return note;
    }
    //... 
}

There are numerous other possibilities of how to implement this class and its public interface depending on the context. Returning a Notification instance might not really be necessary because in this case there is no separated presentation layer. So the IsValid or Errors properties and the Validate method could be members of the NoteArguments class itself. Or we could also implement an interface IValidatable<T> which exposes those members. Also the validator could be injected. However, since all implementations are in essence very similar I tried to stick with a very basic approach for demonstration purposes.

It’s easy to shoot yourself in the foot

So what is the drawback of this design?

This design makes it very easy to shoot yourself in the foot.

If we access the Dictionary property while the provided command line parameters are not valid, the application will crash.

Can we avoid this? – No, we can’t avoid this because we don’t know what to return in case of a failure. Off course we could return NULL or even a NULL object, but this only postpones the need to handle the failure case. The call side has to wrap the calling code into a try-catch statement or check for null.

And the real problem with this is that the caller is not forced to do that. Also it might not even be obvious for the caller that accessing a given property could crash the application. Furthermore, exceptions, try-catch statements, and NULL checks will decrease the readability and maintainability of the code and will ruin the possibility to reason about the code.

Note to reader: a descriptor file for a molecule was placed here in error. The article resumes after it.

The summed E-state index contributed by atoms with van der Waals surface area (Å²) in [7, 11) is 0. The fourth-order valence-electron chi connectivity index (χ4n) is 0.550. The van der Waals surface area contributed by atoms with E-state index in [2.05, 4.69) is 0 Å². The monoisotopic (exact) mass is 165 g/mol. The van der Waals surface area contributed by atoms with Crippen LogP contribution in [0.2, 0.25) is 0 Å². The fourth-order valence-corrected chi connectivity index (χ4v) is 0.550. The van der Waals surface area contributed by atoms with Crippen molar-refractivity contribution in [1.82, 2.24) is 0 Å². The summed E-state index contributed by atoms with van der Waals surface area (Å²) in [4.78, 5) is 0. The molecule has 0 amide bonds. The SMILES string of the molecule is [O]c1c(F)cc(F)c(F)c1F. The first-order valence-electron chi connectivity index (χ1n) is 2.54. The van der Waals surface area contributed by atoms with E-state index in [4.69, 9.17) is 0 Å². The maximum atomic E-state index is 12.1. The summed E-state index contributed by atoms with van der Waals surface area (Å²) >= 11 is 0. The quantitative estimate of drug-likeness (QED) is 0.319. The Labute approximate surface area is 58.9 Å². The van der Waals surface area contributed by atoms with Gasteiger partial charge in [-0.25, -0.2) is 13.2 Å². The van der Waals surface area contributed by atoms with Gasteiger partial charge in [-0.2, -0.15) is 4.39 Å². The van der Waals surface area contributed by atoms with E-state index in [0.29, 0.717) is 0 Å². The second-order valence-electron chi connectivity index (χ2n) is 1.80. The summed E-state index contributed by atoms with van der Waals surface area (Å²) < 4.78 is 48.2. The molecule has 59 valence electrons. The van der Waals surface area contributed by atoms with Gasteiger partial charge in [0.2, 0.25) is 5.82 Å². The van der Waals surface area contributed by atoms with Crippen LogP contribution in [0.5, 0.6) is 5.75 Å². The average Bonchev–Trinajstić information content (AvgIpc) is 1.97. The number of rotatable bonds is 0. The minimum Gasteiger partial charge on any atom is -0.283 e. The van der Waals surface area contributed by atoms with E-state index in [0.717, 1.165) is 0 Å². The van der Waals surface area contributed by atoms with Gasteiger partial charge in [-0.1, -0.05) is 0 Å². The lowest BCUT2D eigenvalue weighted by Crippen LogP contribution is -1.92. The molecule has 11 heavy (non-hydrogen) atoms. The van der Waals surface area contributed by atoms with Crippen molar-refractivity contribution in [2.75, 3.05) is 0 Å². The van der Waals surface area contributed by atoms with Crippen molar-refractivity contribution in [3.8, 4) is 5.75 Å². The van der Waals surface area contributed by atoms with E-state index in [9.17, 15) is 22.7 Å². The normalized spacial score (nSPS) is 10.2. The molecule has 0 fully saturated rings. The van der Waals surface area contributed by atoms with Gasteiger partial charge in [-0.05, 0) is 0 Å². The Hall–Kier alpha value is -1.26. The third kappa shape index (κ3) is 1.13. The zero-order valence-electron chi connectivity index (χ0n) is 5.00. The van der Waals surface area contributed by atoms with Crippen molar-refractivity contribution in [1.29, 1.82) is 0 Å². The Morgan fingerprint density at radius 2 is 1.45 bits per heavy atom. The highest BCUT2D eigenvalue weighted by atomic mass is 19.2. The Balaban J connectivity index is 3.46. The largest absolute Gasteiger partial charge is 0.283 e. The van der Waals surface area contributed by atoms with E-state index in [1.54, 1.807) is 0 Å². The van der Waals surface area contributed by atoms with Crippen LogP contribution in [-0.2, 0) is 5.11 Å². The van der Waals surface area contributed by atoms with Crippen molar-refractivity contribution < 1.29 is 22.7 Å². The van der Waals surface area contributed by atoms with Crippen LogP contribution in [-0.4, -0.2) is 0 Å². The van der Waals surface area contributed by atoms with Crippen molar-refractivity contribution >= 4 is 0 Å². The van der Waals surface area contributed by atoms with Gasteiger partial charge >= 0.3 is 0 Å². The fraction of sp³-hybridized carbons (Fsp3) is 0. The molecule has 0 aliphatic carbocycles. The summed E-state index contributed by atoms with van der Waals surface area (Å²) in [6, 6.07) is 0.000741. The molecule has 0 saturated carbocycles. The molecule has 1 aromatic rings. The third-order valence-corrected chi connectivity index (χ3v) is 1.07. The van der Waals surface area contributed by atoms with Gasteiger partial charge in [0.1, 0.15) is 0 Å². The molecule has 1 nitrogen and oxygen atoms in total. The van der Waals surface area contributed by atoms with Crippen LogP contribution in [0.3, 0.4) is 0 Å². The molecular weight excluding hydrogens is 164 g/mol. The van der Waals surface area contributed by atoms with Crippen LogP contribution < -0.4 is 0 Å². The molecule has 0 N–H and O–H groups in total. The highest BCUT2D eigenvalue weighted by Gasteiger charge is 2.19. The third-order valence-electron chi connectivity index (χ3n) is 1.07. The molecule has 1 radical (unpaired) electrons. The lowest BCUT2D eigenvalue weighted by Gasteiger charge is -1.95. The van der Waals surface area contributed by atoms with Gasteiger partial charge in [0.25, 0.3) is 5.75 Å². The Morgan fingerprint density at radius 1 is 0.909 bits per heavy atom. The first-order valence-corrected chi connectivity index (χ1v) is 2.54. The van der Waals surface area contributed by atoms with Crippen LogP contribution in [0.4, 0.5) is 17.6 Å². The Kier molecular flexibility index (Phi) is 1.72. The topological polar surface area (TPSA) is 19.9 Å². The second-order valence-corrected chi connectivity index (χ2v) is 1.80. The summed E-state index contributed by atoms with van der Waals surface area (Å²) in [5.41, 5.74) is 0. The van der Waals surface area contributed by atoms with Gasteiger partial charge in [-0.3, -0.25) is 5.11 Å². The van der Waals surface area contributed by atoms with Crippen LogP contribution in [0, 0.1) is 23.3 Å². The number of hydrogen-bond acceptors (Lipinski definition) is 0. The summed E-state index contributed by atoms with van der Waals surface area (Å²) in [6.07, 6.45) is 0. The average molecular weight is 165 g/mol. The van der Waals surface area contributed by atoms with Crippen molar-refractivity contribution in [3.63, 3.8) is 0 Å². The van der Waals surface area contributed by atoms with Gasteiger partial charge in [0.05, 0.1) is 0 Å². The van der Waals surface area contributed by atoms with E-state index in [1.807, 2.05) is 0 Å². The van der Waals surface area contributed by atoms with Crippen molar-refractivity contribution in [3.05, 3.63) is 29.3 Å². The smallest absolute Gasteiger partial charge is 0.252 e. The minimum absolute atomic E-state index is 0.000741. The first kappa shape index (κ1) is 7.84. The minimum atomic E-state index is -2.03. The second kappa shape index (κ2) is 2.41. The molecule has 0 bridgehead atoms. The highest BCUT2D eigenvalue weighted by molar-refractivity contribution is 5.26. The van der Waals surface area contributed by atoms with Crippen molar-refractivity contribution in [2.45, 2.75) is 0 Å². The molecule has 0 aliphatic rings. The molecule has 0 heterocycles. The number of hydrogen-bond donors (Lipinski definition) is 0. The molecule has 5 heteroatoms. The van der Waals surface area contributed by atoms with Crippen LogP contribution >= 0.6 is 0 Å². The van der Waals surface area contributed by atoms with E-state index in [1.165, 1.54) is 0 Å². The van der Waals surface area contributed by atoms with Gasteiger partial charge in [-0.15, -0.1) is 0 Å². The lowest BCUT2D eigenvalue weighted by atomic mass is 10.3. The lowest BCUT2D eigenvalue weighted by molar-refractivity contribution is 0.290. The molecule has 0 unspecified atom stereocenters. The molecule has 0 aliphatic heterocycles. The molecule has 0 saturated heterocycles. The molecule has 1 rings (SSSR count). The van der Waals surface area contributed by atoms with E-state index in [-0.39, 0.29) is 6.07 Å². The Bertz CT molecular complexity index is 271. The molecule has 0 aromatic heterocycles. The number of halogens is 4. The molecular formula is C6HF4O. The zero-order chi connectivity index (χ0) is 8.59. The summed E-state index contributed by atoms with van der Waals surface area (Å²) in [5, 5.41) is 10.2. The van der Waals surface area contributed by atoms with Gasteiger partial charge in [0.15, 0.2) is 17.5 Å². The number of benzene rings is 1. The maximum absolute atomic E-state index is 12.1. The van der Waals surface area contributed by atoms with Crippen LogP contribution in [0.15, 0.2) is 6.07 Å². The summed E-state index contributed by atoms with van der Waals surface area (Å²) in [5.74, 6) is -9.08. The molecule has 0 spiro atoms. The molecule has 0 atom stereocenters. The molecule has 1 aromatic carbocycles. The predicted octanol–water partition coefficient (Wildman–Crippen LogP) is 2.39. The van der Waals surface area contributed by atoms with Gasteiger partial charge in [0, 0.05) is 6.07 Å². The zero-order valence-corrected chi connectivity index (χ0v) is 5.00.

Exceptions and expected behavior

Martin Fowler states that exception are only for unexpected behaviors:

Exceptions signal something outside the expected bounds of behavior of the code in question. But if you’re running some checks on outside input, this is because you expect some messages to fail – and if a failure is expected behavior, then you shouldn’t be using exceptions. — Martin Fowler

And still the notification pattern uses exceptions for an expected failure case. As we have seen, we can not really avoid an exception when accessing the Dictionary property while the provided command line parameters are not valid. But this is not an unexpected situation because the command line parameters are outside inputs, so it is not unlikely that something goes wrong.